Los Angeles Observed

NOTE: Filmforum members also get free admission to all Alternative Projections shows. Students/seniors – $6 admission. To receive your free or discounted rate for online pre-sales, you must purchase your ticket(s) online ahead of time, and you will receive your discount back in cash at the box office before the show.

If Thom Anderson’s 2003 celluloid essay Los Angeles Plays Itself explored the way Hollywood trained thousands of lenses upon its fragmented topography over the course of a century, tonight’s program uncovers how alternate visions of L.A. were executed by several generations of experimental filmmakers. Apt that Anderson’s own contribution to the oeuvre, 1966’s Olivia’s Place, will be screened alongside a saturated roster of unconventional documentaries, avant-garde ethnographies and rare films that capture landscapes turned on their fractured heads. Beautifully restored prints showcase William Hale, Baylis Glascock and other artists whose takes on their surroundings were carried out with a palpable awareness of truth’s often lovely precariousness in non-fiction.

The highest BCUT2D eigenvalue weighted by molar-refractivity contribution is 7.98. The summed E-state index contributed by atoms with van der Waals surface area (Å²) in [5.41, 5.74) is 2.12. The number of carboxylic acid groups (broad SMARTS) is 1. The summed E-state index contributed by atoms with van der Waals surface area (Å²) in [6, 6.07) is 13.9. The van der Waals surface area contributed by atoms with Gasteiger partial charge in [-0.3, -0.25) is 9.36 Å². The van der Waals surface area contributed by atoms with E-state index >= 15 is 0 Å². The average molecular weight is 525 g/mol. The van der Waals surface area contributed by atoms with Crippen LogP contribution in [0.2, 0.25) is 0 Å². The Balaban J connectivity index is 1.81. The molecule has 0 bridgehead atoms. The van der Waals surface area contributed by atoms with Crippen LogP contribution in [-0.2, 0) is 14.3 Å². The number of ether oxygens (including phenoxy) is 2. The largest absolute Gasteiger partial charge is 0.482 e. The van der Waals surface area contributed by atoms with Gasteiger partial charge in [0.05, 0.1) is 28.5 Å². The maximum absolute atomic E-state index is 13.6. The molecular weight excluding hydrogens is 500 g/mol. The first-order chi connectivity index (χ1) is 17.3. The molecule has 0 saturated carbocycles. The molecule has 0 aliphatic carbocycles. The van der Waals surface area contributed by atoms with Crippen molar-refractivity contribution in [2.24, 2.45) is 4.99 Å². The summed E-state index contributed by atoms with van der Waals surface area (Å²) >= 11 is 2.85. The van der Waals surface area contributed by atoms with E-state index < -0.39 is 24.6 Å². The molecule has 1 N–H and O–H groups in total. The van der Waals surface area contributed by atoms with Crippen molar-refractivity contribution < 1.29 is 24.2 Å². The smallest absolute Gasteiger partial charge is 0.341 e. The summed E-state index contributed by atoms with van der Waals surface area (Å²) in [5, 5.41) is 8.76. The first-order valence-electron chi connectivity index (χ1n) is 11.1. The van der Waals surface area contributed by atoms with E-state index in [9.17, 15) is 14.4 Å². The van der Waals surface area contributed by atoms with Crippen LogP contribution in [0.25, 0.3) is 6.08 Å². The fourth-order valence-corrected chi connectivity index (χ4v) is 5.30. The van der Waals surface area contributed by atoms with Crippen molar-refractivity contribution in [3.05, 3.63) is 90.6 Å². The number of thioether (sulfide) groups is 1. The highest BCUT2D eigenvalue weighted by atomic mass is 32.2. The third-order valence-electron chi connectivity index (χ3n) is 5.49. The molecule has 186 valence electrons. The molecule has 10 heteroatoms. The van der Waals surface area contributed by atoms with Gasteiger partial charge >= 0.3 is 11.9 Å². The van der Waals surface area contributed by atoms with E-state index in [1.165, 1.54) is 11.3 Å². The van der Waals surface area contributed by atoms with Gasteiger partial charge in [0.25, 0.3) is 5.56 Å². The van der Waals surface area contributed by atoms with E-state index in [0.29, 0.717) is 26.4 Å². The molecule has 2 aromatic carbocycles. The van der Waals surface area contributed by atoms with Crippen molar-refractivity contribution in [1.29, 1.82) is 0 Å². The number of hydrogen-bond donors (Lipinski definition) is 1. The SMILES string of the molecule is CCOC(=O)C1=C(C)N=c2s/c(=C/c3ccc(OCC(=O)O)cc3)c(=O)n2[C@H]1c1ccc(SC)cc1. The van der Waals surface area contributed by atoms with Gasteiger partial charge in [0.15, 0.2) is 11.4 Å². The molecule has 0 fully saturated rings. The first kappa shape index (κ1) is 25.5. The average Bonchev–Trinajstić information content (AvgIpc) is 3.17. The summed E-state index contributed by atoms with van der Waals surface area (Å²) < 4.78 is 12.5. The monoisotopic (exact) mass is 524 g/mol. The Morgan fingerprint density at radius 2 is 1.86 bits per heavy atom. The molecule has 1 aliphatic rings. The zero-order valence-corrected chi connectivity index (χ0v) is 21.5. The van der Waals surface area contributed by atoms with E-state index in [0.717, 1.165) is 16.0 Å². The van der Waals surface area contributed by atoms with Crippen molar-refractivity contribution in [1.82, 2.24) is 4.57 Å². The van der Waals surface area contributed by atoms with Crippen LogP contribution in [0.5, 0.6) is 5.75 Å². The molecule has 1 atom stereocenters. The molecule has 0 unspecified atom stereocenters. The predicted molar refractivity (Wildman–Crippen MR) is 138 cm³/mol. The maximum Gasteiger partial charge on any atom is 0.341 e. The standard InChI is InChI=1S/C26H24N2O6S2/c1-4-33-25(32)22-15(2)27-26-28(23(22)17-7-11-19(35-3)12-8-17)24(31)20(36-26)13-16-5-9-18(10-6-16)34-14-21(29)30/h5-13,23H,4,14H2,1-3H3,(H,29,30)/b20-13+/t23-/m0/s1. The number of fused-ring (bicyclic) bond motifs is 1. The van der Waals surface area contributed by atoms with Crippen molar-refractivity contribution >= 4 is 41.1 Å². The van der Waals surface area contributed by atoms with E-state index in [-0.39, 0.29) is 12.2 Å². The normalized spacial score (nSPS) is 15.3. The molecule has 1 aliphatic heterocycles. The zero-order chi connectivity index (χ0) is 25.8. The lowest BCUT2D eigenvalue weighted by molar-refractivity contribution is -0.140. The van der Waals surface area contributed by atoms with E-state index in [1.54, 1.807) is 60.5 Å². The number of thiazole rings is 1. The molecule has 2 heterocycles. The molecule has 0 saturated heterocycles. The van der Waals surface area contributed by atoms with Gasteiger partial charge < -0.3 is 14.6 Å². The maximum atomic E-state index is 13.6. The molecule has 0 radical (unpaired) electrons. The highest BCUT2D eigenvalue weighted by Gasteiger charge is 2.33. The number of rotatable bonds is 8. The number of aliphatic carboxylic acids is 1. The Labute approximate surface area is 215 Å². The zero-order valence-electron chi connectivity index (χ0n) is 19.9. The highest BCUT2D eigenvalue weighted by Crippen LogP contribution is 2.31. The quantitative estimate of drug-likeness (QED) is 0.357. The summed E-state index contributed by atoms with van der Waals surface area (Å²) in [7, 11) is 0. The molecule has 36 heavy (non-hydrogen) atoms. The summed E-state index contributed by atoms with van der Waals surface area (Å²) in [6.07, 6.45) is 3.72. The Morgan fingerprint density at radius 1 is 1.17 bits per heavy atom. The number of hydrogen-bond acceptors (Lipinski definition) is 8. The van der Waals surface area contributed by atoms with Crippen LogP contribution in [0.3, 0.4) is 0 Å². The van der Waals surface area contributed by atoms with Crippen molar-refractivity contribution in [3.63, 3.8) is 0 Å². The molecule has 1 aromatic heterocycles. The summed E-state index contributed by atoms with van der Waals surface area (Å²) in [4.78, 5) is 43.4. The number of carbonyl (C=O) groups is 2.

FILMS:
- Muscle Beach (Joseph Strick & Irving Lerner, 1948, 35mm, B&W, 9 min. Restored print from the Academy Film Archive)
- Grand Central Market (William Hale, 1963, 16mm, B&W, 10 min. Print courtesy of the National Archives)
- City City (Duane Kubo & Donna Deitch, 1974, 16mm, color, 11 min. Restored print from the Academy Film Archive)
- Shoppers Market : A marvelous study of a market in Santa Monica, circa early ’60s. Rediscovered at the Alternative Projections symposium in November 2010, courtesy of Ken Eisenstein. (John Vicario, 1963, 16mm, color, 22 min. Restored print from the Academy Film Archive)
- Olivia’s Place (Thom Andersen, 1966/74, 16mm, color, 6 min. Restored print from the Academy Film Archive)
- Bunker Hill: The classic study of old Bunker Hill in downtown Los Angeles, before it was leveled to build the Music Center. (Kent MacKenzie, 1956, 35mm or 16mm, B&W, 18 min. Print courtesy of USC)
- Film Exercise No. 2 (Baylis Glascock, 5 min.)
- Venice Pier (Gary Beydler, 1976, 16mm, color, 16 min. Restored print from the Academy Film Archive)